Some things that make languages easy (or not) to embed in Unix shell scripts

May 21, 2022

Part of Unix shell scripting is that Unix has a number of little languages (and interpreters for them) that are commonly embedded in shell scripts to do various things. Shell scripts aren't just written in the Bourne shell; they're effectively written in the Bourne shell plus things like sed and awk, and later more things like Perl (the little language used by jq may in time become routine). However, not all languages become used on Unix this way, even if they're interpreted and otherwise used for shell script like things. Recently it occurred to me that one factor in this is how embeddable the language is in a shell script.

If you're putting together a shell script, your life is a lot easier if the shell script is self-contained and doesn't need any additional files distributed with it (files that it will probably have to know where to find). If you're going to use an additional little language in your shell script, you really want to be able to provide the program in the little language as part of the shell script. Interpreters and languages can make this more or less easy, in two ways.

First and obviously, the interpreter mostly needs to accept a program as a command line argument, not require it to be in a file that the interpreter reads (and most especially not require the file to have a specific extension). There is a way to embed file contents in shell scripts but it will make your shell script's life harder. For many people this will probably push them to shipping the program in a separate file, which in turn will probably push them using a more shell script embedding friendly language.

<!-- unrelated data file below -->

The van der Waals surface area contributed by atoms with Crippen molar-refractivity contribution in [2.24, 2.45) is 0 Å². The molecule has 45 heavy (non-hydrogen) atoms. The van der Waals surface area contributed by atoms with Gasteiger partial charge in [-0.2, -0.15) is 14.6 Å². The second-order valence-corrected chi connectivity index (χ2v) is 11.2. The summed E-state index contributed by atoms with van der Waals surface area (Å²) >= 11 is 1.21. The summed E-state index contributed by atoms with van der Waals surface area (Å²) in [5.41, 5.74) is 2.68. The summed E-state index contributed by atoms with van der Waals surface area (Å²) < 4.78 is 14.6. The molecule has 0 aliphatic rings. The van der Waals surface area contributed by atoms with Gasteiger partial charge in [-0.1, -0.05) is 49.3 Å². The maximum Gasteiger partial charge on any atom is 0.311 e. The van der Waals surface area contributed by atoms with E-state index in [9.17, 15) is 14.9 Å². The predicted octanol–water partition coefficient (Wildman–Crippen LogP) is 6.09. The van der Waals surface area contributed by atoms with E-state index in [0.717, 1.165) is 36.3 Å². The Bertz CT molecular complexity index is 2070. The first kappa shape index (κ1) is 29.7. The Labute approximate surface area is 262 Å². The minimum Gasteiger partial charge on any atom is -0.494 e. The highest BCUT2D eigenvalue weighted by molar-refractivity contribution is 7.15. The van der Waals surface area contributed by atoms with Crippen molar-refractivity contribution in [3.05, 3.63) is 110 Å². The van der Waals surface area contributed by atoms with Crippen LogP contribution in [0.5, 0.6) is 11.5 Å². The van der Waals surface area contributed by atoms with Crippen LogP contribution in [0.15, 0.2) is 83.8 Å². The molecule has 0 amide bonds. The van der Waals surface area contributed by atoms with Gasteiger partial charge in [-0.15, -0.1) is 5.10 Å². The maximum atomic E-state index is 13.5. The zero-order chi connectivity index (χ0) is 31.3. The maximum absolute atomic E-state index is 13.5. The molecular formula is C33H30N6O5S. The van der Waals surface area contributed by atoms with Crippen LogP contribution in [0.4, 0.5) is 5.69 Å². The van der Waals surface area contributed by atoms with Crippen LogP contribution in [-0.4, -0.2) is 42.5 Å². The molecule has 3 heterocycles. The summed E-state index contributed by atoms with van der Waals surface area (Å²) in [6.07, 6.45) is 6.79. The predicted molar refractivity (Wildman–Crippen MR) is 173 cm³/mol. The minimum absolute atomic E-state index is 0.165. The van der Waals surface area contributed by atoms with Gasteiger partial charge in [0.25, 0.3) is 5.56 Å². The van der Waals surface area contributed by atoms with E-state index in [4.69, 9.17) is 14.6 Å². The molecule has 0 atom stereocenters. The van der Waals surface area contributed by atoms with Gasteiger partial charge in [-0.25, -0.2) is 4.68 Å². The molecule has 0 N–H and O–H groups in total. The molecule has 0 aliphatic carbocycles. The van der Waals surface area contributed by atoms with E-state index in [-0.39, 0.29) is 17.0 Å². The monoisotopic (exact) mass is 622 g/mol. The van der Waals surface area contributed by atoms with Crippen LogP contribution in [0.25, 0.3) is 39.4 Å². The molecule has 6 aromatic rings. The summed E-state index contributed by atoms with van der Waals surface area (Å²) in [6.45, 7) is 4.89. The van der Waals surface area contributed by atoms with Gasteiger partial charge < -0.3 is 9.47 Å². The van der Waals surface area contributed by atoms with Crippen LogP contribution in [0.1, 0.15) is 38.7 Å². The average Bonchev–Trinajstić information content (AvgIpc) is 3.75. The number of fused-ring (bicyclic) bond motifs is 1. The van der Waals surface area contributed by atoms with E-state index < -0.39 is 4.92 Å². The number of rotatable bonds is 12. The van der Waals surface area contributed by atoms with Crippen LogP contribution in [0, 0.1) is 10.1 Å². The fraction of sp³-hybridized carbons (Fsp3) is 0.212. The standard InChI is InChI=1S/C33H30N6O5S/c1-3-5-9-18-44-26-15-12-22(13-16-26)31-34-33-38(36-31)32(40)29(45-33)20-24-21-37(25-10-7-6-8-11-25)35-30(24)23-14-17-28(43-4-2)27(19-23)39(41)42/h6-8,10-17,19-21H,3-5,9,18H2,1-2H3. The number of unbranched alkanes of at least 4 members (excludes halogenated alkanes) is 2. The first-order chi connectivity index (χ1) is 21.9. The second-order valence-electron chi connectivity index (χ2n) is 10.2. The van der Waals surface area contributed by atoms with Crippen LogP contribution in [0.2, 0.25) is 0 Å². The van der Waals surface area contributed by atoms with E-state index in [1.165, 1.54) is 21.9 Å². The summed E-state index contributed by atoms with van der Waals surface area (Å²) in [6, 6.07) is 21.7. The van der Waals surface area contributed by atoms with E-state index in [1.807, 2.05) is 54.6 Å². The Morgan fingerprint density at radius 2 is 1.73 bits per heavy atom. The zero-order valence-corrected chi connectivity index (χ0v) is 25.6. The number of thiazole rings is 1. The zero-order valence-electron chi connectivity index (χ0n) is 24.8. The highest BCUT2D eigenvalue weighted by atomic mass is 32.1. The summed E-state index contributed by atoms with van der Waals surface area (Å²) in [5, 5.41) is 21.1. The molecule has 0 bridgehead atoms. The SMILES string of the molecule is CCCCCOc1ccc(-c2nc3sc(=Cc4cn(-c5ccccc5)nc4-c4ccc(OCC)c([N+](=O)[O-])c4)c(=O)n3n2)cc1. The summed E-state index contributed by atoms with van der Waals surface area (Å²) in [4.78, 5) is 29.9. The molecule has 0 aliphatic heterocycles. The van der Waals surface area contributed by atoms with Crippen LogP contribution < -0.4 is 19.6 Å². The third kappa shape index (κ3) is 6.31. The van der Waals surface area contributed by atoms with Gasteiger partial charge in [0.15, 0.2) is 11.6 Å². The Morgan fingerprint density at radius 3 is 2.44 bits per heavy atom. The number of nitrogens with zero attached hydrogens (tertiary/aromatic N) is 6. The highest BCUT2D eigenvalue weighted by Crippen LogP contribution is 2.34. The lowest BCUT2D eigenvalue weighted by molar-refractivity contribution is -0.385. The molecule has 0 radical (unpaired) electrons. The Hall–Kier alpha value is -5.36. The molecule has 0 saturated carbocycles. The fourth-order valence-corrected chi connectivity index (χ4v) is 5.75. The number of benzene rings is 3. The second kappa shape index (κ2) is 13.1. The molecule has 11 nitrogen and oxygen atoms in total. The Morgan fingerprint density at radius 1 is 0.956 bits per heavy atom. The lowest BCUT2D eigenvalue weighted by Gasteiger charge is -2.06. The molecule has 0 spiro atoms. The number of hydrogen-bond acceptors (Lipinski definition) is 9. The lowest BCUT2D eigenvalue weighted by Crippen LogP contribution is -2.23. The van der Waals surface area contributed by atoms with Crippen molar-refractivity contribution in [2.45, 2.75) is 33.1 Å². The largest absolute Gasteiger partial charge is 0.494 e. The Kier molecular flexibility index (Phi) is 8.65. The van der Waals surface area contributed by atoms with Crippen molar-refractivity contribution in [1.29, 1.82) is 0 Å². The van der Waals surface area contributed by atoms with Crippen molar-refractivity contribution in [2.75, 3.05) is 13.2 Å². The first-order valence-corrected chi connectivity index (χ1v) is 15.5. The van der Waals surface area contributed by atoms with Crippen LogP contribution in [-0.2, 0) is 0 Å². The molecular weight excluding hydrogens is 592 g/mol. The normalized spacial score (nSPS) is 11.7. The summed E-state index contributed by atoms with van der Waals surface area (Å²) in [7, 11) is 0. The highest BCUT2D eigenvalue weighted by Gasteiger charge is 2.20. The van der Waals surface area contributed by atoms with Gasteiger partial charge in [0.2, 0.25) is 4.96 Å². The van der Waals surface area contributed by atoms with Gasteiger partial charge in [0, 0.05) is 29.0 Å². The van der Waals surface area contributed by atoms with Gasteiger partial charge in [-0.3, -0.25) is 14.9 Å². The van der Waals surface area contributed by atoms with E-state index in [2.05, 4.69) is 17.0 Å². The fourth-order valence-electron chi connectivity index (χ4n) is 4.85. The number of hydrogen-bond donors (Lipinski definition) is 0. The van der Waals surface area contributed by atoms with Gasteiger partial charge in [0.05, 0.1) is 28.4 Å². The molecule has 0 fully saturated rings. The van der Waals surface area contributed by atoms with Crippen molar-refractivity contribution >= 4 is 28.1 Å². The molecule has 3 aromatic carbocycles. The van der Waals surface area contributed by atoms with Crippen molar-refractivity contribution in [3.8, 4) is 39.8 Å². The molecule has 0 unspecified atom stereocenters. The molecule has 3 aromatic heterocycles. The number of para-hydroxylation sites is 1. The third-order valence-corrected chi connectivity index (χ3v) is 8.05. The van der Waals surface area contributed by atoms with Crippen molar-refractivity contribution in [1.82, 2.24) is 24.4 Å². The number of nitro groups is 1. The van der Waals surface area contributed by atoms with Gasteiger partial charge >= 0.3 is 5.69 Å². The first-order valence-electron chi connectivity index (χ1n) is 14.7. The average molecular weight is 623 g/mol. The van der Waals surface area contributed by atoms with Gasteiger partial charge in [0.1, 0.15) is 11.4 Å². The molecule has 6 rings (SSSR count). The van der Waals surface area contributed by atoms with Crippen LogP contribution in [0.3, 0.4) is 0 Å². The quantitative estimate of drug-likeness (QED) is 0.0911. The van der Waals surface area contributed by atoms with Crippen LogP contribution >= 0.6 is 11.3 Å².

It's convenient but not essential if the interpreter accepts multiple snippets of program as separate command line arguments. The poster child for this is sed, where you can supply multiple lines of program with multiple -e arguments. Lack of this isn't fatal, as shown by awk, especially if even snippets of the overall program are probably going to be multiple lines in themselves.

Generally, the only practical way to quote a long, multi-line command line argument in the Bourne shell is with single quotes (' .... '); quoting with double quotes ("...") can be done, but you will have heartburn with all sorts of characters. This makes it quite important that a language to be embedded use single quotes as little as possible. If you can't naturally write a program without using single quotes, you'll have problems providing the program as an embedded command line argument in the shell script. If your language wants you to use all of single quotes, double quotes, backslashes, and dollar signs ('$'), you're really going to have heartburn.

(It also helps if your language isn't picky about formatting and indentation, and lets you squeeze a bunch of statements onto a single physical line.)

There is a way to deal with languages that aren't friendly to shell quoting; you can use a here document to create a shell script variable and then supply the environment variable as the program when you invoke the interpreter. For example:

pyprog="$(cat <<'EOF'
python -c "$pyprog" ...

However, this is more awkward than doing the equivalent in awk. This awkwardness acts as friction that pushes people away from using such awkward languages in shell scripts. If they do use them, it's more natural to put the program in a separate file and ship the shell script and the separate file (which will go into some known location, and so on).

Written on 21 May 2022.
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Last modified: Sat May 21 21:39:23 2022
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